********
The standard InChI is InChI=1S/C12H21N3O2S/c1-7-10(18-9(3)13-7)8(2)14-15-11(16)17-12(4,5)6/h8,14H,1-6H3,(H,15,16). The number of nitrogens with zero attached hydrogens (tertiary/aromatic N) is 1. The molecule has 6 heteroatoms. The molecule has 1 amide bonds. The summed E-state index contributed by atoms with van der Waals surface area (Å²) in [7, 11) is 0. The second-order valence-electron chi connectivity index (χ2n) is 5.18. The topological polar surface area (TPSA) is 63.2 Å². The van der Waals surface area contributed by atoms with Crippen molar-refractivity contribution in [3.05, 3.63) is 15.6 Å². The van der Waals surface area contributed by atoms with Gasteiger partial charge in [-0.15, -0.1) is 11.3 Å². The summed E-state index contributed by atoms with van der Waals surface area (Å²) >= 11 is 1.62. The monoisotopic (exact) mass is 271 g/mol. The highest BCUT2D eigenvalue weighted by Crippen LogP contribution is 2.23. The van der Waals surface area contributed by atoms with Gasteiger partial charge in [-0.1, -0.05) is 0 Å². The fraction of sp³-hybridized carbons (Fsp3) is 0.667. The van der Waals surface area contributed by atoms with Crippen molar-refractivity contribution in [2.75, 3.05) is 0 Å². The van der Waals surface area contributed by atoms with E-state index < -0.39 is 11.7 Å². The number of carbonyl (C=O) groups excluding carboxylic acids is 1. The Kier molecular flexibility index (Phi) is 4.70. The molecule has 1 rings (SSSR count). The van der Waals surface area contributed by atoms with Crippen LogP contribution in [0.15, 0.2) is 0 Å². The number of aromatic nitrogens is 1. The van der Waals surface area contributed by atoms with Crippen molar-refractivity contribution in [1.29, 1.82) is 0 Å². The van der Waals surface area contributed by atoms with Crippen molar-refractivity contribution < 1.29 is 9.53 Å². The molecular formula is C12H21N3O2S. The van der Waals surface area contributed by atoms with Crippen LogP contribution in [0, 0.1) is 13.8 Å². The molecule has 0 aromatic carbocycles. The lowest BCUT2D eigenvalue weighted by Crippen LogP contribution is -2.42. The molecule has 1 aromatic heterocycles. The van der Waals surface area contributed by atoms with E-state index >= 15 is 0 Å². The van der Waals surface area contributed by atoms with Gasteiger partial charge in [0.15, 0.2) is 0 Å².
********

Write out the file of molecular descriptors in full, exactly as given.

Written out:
The standard InChI is InChI=1S/C12H21N3O2S/c1-7-10(18-9(3)13-7)8(2)14-15-11(16)17-12(4,5)6/h8,14H,1-6H3,(H,15,16). The number of nitrogens with zero attached hydrogens (tertiary/aromatic N) is 1. The molecule has 6 heteroatoms. The molecule has 1 amide bonds. The summed E-state index contributed by atoms with van der Waals surface area (Å²) in [7, 11) is 0. The second-order valence-electron chi connectivity index (χ2n) is 5.18. The topological polar surface area (TPSA) is 63.2 Å². The van der Waals surface area contributed by atoms with Crippen molar-refractivity contribution in [3.05, 3.63) is 15.6 Å². The van der Waals surface area contributed by atoms with Gasteiger partial charge in [-0.15, -0.1) is 11.3 Å². The summed E-state index contributed by atoms with van der Waals surface area (Å²) >= 11 is 1.62. The monoisotopic (exact) mass is 271 g/mol. The highest BCUT2D eigenvalue weighted by Crippen LogP contribution is 2.23. The van der Waals surface area contributed by atoms with Gasteiger partial charge in [-0.1, -0.05) is 0 Å². The fraction of sp³-hybridized carbons (Fsp3) is 0.667. The van der Waals surface area contributed by atoms with Crippen molar-refractivity contribution in [2.75, 3.05) is 0 Å². The van der Waals surface area contributed by atoms with E-state index < -0.39 is 11.7 Å². The number of carbonyl (C=O) groups excluding carboxylic acids is 1. The Kier molecular flexibility index (Phi) is 4.70. The molecule has 1 rings (SSSR count). The van der Waals surface area contributed by atoms with Crippen LogP contribution in [0.15, 0.2) is 0 Å². The number of aromatic nitrogens is 1. The van der Waals surface area contributed by atoms with Crippen molar-refractivity contribution in [1.29, 1.82) is 0 Å². The van der Waals surface area contributed by atoms with Crippen molar-refractivity contribution < 1.29 is 9.53 Å². The molecular formula is C12H21N3O2S. The van der Waals surface area contributed by atoms with Crippen LogP contribution in [0, 0.1) is 13.8 Å². The molecule has 0 aromatic carbocycles. The lowest BCUT2D eigenvalue weighted by Crippen LogP contribution is -2.42. The molecule has 1 aromatic heterocycles. The van der Waals surface area contributed by atoms with E-state index >= 15 is 0 Å². The van der Waals surface area contributed by atoms with Gasteiger partial charge in [0.15, 0.2) is 0 Å².